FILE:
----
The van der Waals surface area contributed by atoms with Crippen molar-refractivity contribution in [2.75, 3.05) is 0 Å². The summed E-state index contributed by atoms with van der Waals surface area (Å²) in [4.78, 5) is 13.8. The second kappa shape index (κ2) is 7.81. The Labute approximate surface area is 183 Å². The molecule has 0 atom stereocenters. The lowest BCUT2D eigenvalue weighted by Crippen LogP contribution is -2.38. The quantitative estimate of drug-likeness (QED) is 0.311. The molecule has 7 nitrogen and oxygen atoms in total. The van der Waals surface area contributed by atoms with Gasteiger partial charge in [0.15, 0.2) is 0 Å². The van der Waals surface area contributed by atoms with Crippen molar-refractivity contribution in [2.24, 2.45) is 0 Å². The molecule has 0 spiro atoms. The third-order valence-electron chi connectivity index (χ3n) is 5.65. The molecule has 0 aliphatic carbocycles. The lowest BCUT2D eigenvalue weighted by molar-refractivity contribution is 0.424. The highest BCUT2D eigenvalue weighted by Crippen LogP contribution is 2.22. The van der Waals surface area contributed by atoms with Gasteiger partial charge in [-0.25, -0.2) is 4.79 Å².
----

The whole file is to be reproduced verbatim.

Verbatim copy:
The van der Waals surface area contributed by atoms with Crippen molar-refractivity contribution in [2.75, 3.05) is 0 Å². The summed E-state index contributed by atoms with van der Waals surface area (Å²) in [4.78, 5) is 13.8. The second kappa shape index (κ2) is 7.81. The Labute approximate surface area is 183 Å². The molecule has 0 atom stereocenters. The lowest BCUT2D eigenvalue weighted by Crippen LogP contribution is -2.38. The quantitative estimate of drug-likeness (QED) is 0.311. The molecule has 7 nitrogen and oxygen atoms in total. The van der Waals surface area contributed by atoms with Gasteiger partial charge in [0.15, 0.2) is 0 Å². The van der Waals surface area contributed by atoms with Crippen molar-refractivity contribution in [2.24, 2.45) is 0 Å². The molecule has 0 spiro atoms. The third-order valence-electron chi connectivity index (χ3n) is 5.65. The molecule has 0 aliphatic carbocycles. The lowest BCUT2D eigenvalue weighted by molar-refractivity contribution is 0.424. The highest BCUT2D eigenvalue weighted by Crippen LogP contribution is 2.22. The van der Waals surface area contributed by atoms with Gasteiger partial charge in [-0.25, -0.2) is 4.79 Å².